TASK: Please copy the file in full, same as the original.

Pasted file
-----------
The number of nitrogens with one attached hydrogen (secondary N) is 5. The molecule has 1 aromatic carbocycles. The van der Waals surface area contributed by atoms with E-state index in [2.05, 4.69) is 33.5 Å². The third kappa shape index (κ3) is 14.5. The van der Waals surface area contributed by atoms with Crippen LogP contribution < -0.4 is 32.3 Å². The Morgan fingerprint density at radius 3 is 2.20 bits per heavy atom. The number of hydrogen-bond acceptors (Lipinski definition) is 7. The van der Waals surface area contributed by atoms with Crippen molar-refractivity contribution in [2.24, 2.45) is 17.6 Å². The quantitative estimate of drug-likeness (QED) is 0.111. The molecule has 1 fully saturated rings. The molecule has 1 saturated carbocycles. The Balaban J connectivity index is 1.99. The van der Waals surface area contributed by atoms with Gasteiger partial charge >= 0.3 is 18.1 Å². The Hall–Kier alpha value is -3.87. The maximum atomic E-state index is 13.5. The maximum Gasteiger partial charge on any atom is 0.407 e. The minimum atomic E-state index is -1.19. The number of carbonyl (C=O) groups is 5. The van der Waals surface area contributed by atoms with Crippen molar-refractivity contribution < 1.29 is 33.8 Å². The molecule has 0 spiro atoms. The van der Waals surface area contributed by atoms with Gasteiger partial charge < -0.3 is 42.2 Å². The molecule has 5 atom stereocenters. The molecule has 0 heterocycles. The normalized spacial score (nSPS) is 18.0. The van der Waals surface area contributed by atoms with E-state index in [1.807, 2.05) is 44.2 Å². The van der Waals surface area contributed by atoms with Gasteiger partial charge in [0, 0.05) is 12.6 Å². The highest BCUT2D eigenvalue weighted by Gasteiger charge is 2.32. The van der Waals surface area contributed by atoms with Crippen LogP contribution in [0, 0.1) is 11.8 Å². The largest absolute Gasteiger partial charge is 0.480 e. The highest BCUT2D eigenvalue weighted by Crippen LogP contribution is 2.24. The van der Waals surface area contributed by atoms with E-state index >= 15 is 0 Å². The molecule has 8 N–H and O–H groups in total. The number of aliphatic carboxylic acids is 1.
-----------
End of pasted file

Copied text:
The number of nitrogens with one attached hydrogen (secondary N) is 5. The molecule has 1 aromatic carbocycles. The van der Waals surface area contributed by atoms with E-state index in [2.05, 4.69) is 33.5 Å². The third kappa shape index (κ3) is 14.5. The van der Waals surface area contributed by atoms with Crippen LogP contribution < -0.4 is 32.3 Å². The Morgan fingerprint density at radius 3 is 2.20 bits per heavy atom. The number of hydrogen-bond acceptors (Lipinski definition) is 7. The van der Waals surface area contributed by atoms with Crippen molar-refractivity contribution in [2.24, 2.45) is 17.6 Å². The quantitative estimate of drug-likeness (QED) is 0.111. The molecule has 1 fully saturated rings. The molecule has 1 saturated carbocycles. The Balaban J connectivity index is 1.99. The van der Waals surface area contributed by atoms with Gasteiger partial charge >= 0.3 is 18.1 Å². The Hall–Kier alpha value is -3.87. The maximum atomic E-state index is 13.5. The maximum Gasteiger partial charge on any atom is 0.407 e. The minimum atomic E-state index is -1.19. The number of carbonyl (C=O) groups is 5. The van der Waals surface area contributed by atoms with Crippen molar-refractivity contribution < 1.29 is 33.8 Å². The molecule has 0 spiro atoms. The van der Waals surface area contributed by atoms with Gasteiger partial charge < -0.3 is 42.2 Å². The molecule has 5 atom stereocenters. The molecule has 0 heterocycles. The normalized spacial score (nSPS) is 18.0. The van der Waals surface area contributed by atoms with E-state index in [1.807, 2.05) is 44.2 Å². The van der Waals surface area contributed by atoms with Gasteiger partial charge in [0, 0.05) is 12.6 Å². The highest BCUT2D eigenvalue weighted by Gasteiger charge is 2.32. The van der Waals surface area contributed by atoms with Crippen LogP contribution in [0, 0.1) is 11.8 Å². The largest absolute Gasteiger partial charge is 0.480 e. The highest BCUT2D eigenvalue weighted by Crippen LogP contribution is 2.24. The van der Waals surface area contributed by atoms with E-state index >= 15 is 0 Å². The molecule has 8 N–H and O–H groups in total. The number of aliphatic carboxylic acids is 1.